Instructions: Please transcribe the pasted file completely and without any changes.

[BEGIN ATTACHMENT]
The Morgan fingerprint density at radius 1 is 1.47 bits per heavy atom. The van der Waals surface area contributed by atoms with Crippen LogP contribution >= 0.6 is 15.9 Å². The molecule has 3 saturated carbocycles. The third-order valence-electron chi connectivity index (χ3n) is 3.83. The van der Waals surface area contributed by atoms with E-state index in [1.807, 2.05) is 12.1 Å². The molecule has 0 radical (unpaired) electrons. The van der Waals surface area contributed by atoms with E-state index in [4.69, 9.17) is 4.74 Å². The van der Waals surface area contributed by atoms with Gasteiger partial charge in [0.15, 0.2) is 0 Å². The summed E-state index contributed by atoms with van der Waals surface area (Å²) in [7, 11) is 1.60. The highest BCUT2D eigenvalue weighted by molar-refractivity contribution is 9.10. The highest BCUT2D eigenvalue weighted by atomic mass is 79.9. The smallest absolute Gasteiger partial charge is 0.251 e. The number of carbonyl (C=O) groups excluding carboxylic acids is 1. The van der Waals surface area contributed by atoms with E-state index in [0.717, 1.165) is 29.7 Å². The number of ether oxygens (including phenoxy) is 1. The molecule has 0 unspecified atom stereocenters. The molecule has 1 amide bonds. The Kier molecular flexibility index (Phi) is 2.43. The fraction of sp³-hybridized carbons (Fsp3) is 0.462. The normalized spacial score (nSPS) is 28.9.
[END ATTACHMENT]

The Morgan fingerprint density at radius 1 is 1.47 bits per heavy atom. The van der Waals surface area contributed by atoms with Crippen LogP contribution >= 0.6 is 15.9 Å². The molecule has 3 saturated carbocycles. The third-order valence-electron chi connectivity index (χ3n) is 3.83. The van der Waals surface area contributed by atoms with E-state index in [1.807, 2.05) is 12.1 Å². The molecule has 0 radical (unpaired) electrons. The van der Waals surface area contributed by atoms with E-state index in [4.69, 9.17) is 4.74 Å². The van der Waals surface area contributed by atoms with Gasteiger partial charge in [0.15, 0.2) is 0 Å². The summed E-state index contributed by atoms with van der Waals surface area (Å²) in [7, 11) is 1.60. The highest BCUT2D eigenvalue weighted by molar-refractivity contribution is 9.10. The highest BCUT2D eigenvalue weighted by atomic mass is 79.9. The smallest absolute Gasteiger partial charge is 0.251 e. The number of carbonyl (C=O) groups excluding carboxylic acids is 1. The van der Waals surface area contributed by atoms with E-state index in [0.717, 1.165) is 29.7 Å². The number of ether oxygens (including phenoxy) is 1. The molecule has 0 unspecified atom stereocenters. The molecule has 1 amide bonds. The Kier molecular flexibility index (Phi) is 2.43. The fraction of sp³-hybridized carbons (Fsp3) is 0.462. The normalized spacial score (nSPS) is 28.9.